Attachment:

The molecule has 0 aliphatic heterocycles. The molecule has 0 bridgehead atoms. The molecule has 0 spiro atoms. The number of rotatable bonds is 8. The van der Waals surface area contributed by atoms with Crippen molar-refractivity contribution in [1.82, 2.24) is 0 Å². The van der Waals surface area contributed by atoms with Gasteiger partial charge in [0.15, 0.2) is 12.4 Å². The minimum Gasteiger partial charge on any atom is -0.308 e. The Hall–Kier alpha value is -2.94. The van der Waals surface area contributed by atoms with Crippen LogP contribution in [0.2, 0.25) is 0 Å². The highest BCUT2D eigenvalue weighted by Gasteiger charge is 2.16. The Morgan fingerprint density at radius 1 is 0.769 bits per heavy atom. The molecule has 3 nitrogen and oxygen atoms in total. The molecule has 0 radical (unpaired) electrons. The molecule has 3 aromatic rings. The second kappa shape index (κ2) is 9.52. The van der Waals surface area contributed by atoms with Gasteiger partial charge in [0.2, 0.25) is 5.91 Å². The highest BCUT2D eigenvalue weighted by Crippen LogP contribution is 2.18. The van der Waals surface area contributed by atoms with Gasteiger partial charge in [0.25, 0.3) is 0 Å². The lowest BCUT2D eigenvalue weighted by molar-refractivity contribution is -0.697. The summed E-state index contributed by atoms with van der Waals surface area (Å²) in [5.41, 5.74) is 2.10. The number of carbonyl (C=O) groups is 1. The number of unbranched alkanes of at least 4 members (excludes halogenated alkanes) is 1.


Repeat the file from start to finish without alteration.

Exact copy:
The molecule has 0 aliphatic heterocycles. The molecule has 0 bridgehead atoms. The molecule has 0 spiro atoms. The number of rotatable bonds is 8. The van der Waals surface area contributed by atoms with Crippen molar-refractivity contribution in [1.82, 2.24) is 0 Å². The van der Waals surface area contributed by atoms with Gasteiger partial charge in [0.15, 0.2) is 12.4 Å². The minimum Gasteiger partial charge on any atom is -0.308 e. The Hall–Kier alpha value is -2.94. The van der Waals surface area contributed by atoms with Crippen LogP contribution in [0.2, 0.25) is 0 Å². The highest BCUT2D eigenvalue weighted by Gasteiger charge is 2.16. The Morgan fingerprint density at radius 1 is 0.769 bits per heavy atom. The molecule has 3 nitrogen and oxygen atoms in total. The molecule has 0 radical (unpaired) electrons. The molecule has 3 aromatic rings. The second kappa shape index (κ2) is 9.52. The van der Waals surface area contributed by atoms with Gasteiger partial charge in [0.2, 0.25) is 5.91 Å². The highest BCUT2D eigenvalue weighted by Crippen LogP contribution is 2.18. The van der Waals surface area contributed by atoms with Gasteiger partial charge in [0.25, 0.3) is 0 Å². The lowest BCUT2D eigenvalue weighted by molar-refractivity contribution is -0.697. The summed E-state index contributed by atoms with van der Waals surface area (Å²) in [5.41, 5.74) is 2.10. The number of carbonyl (C=O) groups is 1. The number of unbranched alkanes of at least 4 members (excludes halogenated alkanes) is 1.